Most people are familiar with the weekly summer ritual of mowing the lawn. At best, the smell of fresh cut grass is appealing, but often the task is considered time consuming, tiring and expensive. What if your “lawn” was actually hundreds of acres in size, and how often you mowed it, what type of grass you had, and if you used pesticides greatly impacted the safety of nearby residents? “Mowing the lawn” is just one of the tasks airport managers and biologists confront as they work to keep wildlife away from runways and aircraft. Read more »
Posts tagged: Biofuel
Biofuels – fuel from plant materials – may hold only vague meaning for many Americans. But they are an opportunity our nation cannot afford to pass up.
When mixed with the gas that powers our cars and trucks, biofuels saved drivers almost 90 cents per gallon at the pump last year. Read more »
Agriculture Secretary Vilsack Highlights USDA’s Efforts to Expand Aviation Biofuels at the Paris Air ShowBy
On Wednesday in Paris, Agriculture Secretary Tom Vilsack earned the distinction as the first U.S. Agriculture Secretary to attend a Paris Air Show, the largest gathering of the world aerospace industry. The Secretary spoke at the Alternative Aviation Fuels Showcase to a crowd of about 75 aviation business leaders about how USDA is among the forefront of U.S. federal efforts to support the development of bio-based fuels. USDA has established memoranda of understanding with several government and aviation-related agencies, including the Department of Energy, the Air Transport Association, the Federal Aviation Administration, and the U.S. Navy, on efforts to research and develop renewable energy and the infrastructure to support it. Read more »
Cross posted from the White House blog:
At President Obama’s direction, the U.S Department of Agriculture (USDA) is working hard to unleash the power of America’s innovators and entrepreneurs to build a green energy economy. By producing renewable energy – especially biofuels – America’s farmers, ranchers and rural communities have incredible potential to help ensure our nation’s energy security, environmental security, and economic security. Here are just some of the ways USDA is involved in helping create green energy jobs for the 21st century: Read more »
Biofuel stakeholders and agricultural leaders participated in Virginia’s Biofuels Forum on November 4th. The forum was held at the Virginia Farm Bureau Building located in Goochland. Read more »
By John Brewer, Administrator of the Foreign Agricultural Service
I’m here in Tegucigalpa to recognize Honduras as one of the Western Hemisphere’s leaders in incorporating biotechnology in agricultural and energy production. Biotechnology is a powerful tool that can be used to boost agricultural productivity and food security, reduce environmental impact, combat climate change, and build prosperity among the rural poor – a vision that USDA and the U.S. Government share with Honduras.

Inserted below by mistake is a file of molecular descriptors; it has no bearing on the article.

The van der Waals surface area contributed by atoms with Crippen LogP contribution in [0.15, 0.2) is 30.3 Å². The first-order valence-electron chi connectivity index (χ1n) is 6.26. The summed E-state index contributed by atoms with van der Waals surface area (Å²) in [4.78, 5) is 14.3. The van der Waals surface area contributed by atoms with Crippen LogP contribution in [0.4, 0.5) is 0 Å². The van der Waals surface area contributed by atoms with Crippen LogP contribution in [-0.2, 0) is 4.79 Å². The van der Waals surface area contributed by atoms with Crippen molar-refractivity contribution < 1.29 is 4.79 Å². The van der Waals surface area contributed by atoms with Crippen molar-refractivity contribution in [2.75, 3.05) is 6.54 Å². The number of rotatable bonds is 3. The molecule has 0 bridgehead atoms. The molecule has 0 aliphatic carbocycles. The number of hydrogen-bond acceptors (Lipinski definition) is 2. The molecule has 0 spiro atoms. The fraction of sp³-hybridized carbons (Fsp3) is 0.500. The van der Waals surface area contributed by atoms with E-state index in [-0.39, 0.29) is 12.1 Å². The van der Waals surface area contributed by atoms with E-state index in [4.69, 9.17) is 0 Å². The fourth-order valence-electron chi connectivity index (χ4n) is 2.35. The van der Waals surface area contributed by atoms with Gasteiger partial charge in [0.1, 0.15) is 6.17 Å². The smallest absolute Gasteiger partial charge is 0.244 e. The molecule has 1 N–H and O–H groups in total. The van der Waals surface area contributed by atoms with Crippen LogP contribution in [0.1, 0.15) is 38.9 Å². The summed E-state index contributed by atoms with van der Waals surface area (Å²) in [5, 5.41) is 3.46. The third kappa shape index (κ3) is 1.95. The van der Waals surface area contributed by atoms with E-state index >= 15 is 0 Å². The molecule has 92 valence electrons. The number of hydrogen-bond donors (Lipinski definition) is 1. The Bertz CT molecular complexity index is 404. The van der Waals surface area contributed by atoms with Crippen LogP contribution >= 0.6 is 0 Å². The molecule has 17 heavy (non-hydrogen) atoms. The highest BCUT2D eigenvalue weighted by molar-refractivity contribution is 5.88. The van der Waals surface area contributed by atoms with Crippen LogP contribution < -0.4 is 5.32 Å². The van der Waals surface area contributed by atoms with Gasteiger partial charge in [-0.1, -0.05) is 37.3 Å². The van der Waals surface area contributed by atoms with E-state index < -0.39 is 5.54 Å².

Last night and this morning I met with Honduran government officials from the agroforestry sector and the Honduran Biotechnology and Biosafety Commission; the Inter-American Institute for Cooperation in Agriculture; academic and think tank scholars; and local farmers. Each of these groups work together to implement the use of biotechnology in the fields and to gain acceptance by society.
While 25 countries around the world are currently planting genetically engineered (GE) crops, Honduras is the only Central American country doing so. I chose to come to Honduras because their leadership in the implementation of bio-safety regulations can be a model for other countries in the region.
GE crops provide a multitude of tangible benefits to both producers and consumers. Pest-resistant crops reduce the need for pesticides and save on fossil fuel usage and carbon emissions. Increased productivity per acre ensures food security and keeps food prices down, while enhanced nutritional value helps to alleviate hunger.
Planting GE crops isn’t the only area where Honduras can be a leader in our hemisphere. The U.S. government is committed to working with willing partners such as Honduras to simultaneously combat climate change and provide alternate sources of energy. Under President Obama’s Energy and Climate Partnership of the Americas Honduras is a priority country for collaboration with USDA’s Renewable Biomass Energy project. This program aims to improve agriculture and forestry practices, increase scientific exchanges, and enhance biomass production. Today I encouraged Honduras to ramp up production of renewable biomass energy with USDA’s assistance through this program.
President Lobo’s government has stated that each hectare of biomass harvested in Honduras could create 1.5 jobs directly and 2 jobs indirectly. The U.S. government fully supports Honduras in realizing this potential. Since 2007, Honduras has reduced or eliminated taxes and tariffs on biofuels and implemented a mechanism to mix biofuels with fossil fuels to lower harmful emissions from cars, making this sector attractive for investments. By offering energy alternatives to fossil fuels right in our own hemisphere, Honduras is increasing energy security for the United States too. I’ve appreciated meeting the people making these advances possible. USDA and Honduras have a win-win biotech partnership that I see strengthening in the future.
Check back tomorrow for another blog post from me about USDA’s Food for Progress programs here in Honduras. Be sure to check out FAS on Facebook and Twitter too!